Steve Zlotnicki Click image to enlargeby Steve Zlotnick

How to achieve consistent cutting results

Oxy-fuel torch cutting, or flame cutting, is by far the oldest cutting process for mild steel. It is generally viewed as a simple process, and the equipment and consumables are relatively inexpensive. An oxy-fuel torch can cut through very thick plate, limited primarily by the amount of oxygen that can be delivered. When adjusted properly, an oxy-fuel torch delivers a smooth, square cut surface. There is little slag on the bottom edge and the top edge is only slightly rounded from preheat flames. This surface is ideally suited for many applications without further treatment. Consistently achieving good cut quality with oxy-fuel requires understanding the factors that impact cutting results. While there are a number of factors to consider, the following are the root of most common cut quality issues.

Cutting Speed Too Low
An abnormally low cutting speed results in heavy gouging of the cut surface and slag adhering in large globules. Under this condition, oxygen and fuel gas are being wasted.

Cutting Speed Too High
An extremely high cutting speed results in heavy lag, indicated by the curved lag lines on the cut surface. The face is reasonably smooth but somewhat concave. Slag will adhere during cutting, but it may be removed with ease. Heavy lag cutting is recommended for straight line cuts only.

Nozzle Too Far From Surface
When the nozzle is too high above the work, excessive rounding of the top edge occurs. The cutting speed may have to be lowered. With the correct nozzle clearance, preheat flames should not be more than 1/4 in. (6.35 mm) above the top surface of the plate.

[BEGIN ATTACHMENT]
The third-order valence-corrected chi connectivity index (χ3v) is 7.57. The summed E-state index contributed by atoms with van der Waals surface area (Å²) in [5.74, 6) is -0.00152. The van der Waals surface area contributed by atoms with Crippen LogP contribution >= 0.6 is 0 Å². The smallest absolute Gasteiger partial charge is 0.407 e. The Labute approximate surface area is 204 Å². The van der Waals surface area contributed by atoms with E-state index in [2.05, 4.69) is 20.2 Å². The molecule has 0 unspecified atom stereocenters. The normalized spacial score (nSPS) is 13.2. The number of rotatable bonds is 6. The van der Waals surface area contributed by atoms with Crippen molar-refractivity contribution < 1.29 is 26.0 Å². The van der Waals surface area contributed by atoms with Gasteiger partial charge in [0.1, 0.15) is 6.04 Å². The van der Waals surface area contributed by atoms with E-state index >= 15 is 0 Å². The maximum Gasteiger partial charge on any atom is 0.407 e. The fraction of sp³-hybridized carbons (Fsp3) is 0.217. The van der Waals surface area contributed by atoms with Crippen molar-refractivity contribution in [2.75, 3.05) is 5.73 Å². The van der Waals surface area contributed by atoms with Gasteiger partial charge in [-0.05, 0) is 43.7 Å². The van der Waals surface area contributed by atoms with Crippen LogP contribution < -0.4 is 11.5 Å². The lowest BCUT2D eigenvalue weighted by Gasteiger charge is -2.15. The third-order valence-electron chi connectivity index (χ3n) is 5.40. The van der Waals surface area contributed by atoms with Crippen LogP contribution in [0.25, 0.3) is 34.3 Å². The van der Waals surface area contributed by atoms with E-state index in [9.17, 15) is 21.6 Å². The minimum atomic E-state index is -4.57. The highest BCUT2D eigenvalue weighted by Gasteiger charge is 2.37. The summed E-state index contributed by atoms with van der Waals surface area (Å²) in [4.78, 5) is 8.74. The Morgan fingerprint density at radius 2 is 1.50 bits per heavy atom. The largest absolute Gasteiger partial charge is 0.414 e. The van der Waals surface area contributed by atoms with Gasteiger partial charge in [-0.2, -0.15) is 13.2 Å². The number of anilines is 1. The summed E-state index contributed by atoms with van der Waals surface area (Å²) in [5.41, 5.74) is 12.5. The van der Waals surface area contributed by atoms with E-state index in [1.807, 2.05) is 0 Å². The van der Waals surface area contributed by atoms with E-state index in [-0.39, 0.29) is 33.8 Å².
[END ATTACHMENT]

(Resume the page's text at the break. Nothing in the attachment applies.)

Nozzle Too Near Surface
When the nozzle is too low, part of the preheat flame's inner cones become buried in the cutting kerf. This produces grooves in the cut face and excessive melting of the top edge. In addition, the flame becomes subject to popping and lost cuts may result.

Excess Cutting Oxygen
If the cutting oxygen pressure is too high or the nozzle size too large, a reduction in cut quality will result. Nozzles are made to operate within a limited range of torch pressures. Therefore, excessive oxygen pressure causes distortions in the oxygen stream once it leaves the nozzle.

Excess Preheat Flame
Inexperienced operators often try to increase cutting speeds by using a heavy preheat flame. Excessive preheat causes melting of the top edge and may actually lower the speed of cutting. Moreover, oxygen and fuel gas are wasted.

Dirty Nozzle
If the nozzle has been fouled, it may cause the oxygen stream to lose its parallel form. The cut surface will not be smooth and square, and there may be pitting, under-cutting, heavy slag or scale. The nozzle should be cleaned with care, so as not to distort, or bell-mouth, the cutting oxygen bore.

Being aware of the factors that can influence oxy-fuel cut quality and making the proper allowances for them can help machine operators consistently achieve high quality cutting results that rivals that of a machined surface. SMT

Steve Zlotnicki is product manager, cutting, with ESAB Welding & Cutting Products, Florence, SC .


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